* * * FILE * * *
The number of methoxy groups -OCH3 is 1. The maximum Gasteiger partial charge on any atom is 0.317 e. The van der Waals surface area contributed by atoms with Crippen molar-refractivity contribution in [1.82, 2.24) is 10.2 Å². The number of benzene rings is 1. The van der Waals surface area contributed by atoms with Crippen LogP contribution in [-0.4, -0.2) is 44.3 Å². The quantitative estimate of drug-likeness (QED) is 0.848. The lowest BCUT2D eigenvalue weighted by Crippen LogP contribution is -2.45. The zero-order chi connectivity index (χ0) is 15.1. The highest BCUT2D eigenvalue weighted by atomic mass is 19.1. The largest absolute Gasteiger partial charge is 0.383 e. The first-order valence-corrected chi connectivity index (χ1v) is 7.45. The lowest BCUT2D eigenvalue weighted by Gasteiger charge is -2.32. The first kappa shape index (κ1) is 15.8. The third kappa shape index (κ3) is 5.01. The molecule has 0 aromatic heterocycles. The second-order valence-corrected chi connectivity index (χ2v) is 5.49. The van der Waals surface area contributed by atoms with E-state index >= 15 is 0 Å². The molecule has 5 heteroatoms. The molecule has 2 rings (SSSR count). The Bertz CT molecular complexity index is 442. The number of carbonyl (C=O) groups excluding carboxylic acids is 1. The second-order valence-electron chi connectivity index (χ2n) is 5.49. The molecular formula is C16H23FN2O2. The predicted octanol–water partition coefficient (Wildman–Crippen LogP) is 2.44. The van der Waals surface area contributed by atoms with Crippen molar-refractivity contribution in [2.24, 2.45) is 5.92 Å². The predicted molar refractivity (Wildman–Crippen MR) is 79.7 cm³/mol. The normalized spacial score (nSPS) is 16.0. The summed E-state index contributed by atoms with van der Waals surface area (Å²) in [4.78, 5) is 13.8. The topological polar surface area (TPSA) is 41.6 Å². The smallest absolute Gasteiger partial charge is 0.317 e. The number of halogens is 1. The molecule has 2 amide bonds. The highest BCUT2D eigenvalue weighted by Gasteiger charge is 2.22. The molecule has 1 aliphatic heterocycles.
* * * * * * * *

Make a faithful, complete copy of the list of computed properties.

The number of methoxy groups -OCH3 is 1. The maximum Gasteiger partial charge on any atom is 0.317 e. The van der Waals surface area contributed by atoms with Crippen molar-refractivity contribution in [1.82, 2.24) is 10.2 Å². The number of benzene rings is 1. The van der Waals surface area contributed by atoms with Crippen LogP contribution in [-0.4, -0.2) is 44.3 Å². The quantitative estimate of drug-likeness (QED) is 0.848. The lowest BCUT2D eigenvalue weighted by Crippen LogP contribution is -2.45. The zero-order chi connectivity index (χ0) is 15.1. The highest BCUT2D eigenvalue weighted by atomic mass is 19.1. The largest absolute Gasteiger partial charge is 0.383 e. The first-order valence-corrected chi connectivity index (χ1v) is 7.45. The lowest BCUT2D eigenvalue weighted by Gasteiger charge is -2.32. The first kappa shape index (κ1) is 15.8. The third kappa shape index (κ3) is 5.01. The molecule has 0 aromatic heterocycles. The second-order valence-corrected chi connectivity index (χ2v) is 5.49. The van der Waals surface area contributed by atoms with E-state index >= 15 is 0 Å². The molecule has 5 heteroatoms. The molecule has 2 rings (SSSR count). The Bertz CT molecular complexity index is 442. The number of carbonyl (C=O) groups excluding carboxylic acids is 1. The second-order valence-electron chi connectivity index (χ2n) is 5.49. The molecular formula is C16H23FN2O2. The predicted octanol–water partition coefficient (Wildman–Crippen LogP) is 2.44. The van der Waals surface area contributed by atoms with Crippen molar-refractivity contribution in [2.24, 2.45) is 5.92 Å². The predicted molar refractivity (Wildman–Crippen MR) is 79.7 cm³/mol. The normalized spacial score (nSPS) is 16.0. The summed E-state index contributed by atoms with van der Waals surface area (Å²) in [4.78, 5) is 13.8. The topological polar surface area (TPSA) is 41.6 Å². The smallest absolute Gasteiger partial charge is 0.317 e. The number of halogens is 1. The molecule has 2 amide bonds. The highest BCUT2D eigenvalue weighted by Gasteiger charge is 2.22. The molecule has 1 aliphatic heterocycles.